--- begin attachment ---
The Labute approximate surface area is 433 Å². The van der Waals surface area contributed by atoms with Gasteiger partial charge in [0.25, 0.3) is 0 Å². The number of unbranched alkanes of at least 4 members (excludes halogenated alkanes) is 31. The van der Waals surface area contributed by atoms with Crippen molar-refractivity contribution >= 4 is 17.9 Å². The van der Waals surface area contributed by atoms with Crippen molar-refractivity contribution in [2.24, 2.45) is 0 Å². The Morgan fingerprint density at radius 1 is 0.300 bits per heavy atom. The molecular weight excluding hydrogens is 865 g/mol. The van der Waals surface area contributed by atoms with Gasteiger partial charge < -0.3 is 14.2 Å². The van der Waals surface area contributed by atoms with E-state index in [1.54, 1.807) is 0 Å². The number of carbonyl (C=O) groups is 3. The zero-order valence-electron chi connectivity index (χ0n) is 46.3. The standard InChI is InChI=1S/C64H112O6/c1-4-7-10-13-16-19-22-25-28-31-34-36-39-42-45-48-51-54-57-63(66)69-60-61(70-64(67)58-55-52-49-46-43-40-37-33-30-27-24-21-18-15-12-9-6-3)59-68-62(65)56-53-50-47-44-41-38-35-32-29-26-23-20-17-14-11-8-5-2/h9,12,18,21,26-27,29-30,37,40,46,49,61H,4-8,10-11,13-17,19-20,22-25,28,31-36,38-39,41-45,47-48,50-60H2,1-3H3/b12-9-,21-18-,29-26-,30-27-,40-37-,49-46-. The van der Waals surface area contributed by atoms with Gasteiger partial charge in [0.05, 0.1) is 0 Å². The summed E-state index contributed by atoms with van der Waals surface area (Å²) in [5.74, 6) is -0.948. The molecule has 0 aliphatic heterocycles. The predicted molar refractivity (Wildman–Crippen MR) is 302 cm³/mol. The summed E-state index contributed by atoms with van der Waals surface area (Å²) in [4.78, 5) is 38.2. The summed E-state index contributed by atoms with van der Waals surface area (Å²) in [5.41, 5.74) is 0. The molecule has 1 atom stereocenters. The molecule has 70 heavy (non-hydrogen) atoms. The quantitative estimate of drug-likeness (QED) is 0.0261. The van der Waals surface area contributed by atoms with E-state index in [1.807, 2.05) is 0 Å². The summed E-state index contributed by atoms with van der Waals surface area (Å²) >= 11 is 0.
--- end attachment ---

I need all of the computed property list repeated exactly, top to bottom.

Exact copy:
The Labute approximate surface area is 433 Å². The van der Waals surface area contributed by atoms with Gasteiger partial charge in [0.25, 0.3) is 0 Å². The number of unbranched alkanes of at least 4 members (excludes halogenated alkanes) is 31. The van der Waals surface area contributed by atoms with Crippen molar-refractivity contribution >= 4 is 17.9 Å². The van der Waals surface area contributed by atoms with Crippen molar-refractivity contribution in [2.24, 2.45) is 0 Å². The Morgan fingerprint density at radius 1 is 0.300 bits per heavy atom. The molecular weight excluding hydrogens is 865 g/mol. The van der Waals surface area contributed by atoms with Gasteiger partial charge < -0.3 is 14.2 Å². The van der Waals surface area contributed by atoms with E-state index in [1.54, 1.807) is 0 Å². The number of carbonyl (C=O) groups is 3. The zero-order valence-electron chi connectivity index (χ0n) is 46.3. The standard InChI is InChI=1S/C64H112O6/c1-4-7-10-13-16-19-22-25-28-31-34-36-39-42-45-48-51-54-57-63(66)69-60-61(70-64(67)58-55-52-49-46-43-40-37-33-30-27-24-21-18-15-12-9-6-3)59-68-62(65)56-53-50-47-44-41-38-35-32-29-26-23-20-17-14-11-8-5-2/h9,12,18,21,26-27,29-30,37,40,46,49,61H,4-8,10-11,13-17,19-20,22-25,28,31-36,38-39,41-45,47-48,50-60H2,1-3H3/b12-9-,21-18-,29-26-,30-27-,40-37-,49-46-. The van der Waals surface area contributed by atoms with Gasteiger partial charge in [0.05, 0.1) is 0 Å². The summed E-state index contributed by atoms with van der Waals surface area (Å²) in [5.74, 6) is -0.948. The molecule has 0 aliphatic heterocycles. The predicted molar refractivity (Wildman–Crippen MR) is 302 cm³/mol. The summed E-state index contributed by atoms with van der Waals surface area (Å²) in [4.78, 5) is 38.2. The summed E-state index contributed by atoms with van der Waals surface area (Å²) in [5.41, 5.74) is 0. The molecule has 1 atom stereocenters. The molecule has 70 heavy (non-hydrogen) atoms. The quantitative estimate of drug-likeness (QED) is 0.0261. The van der Waals surface area contributed by atoms with E-state index in [1.807, 2.05) is 0 Å². The summed E-state index contributed by atoms with van der Waals surface area (Å²) >= 11 is 0.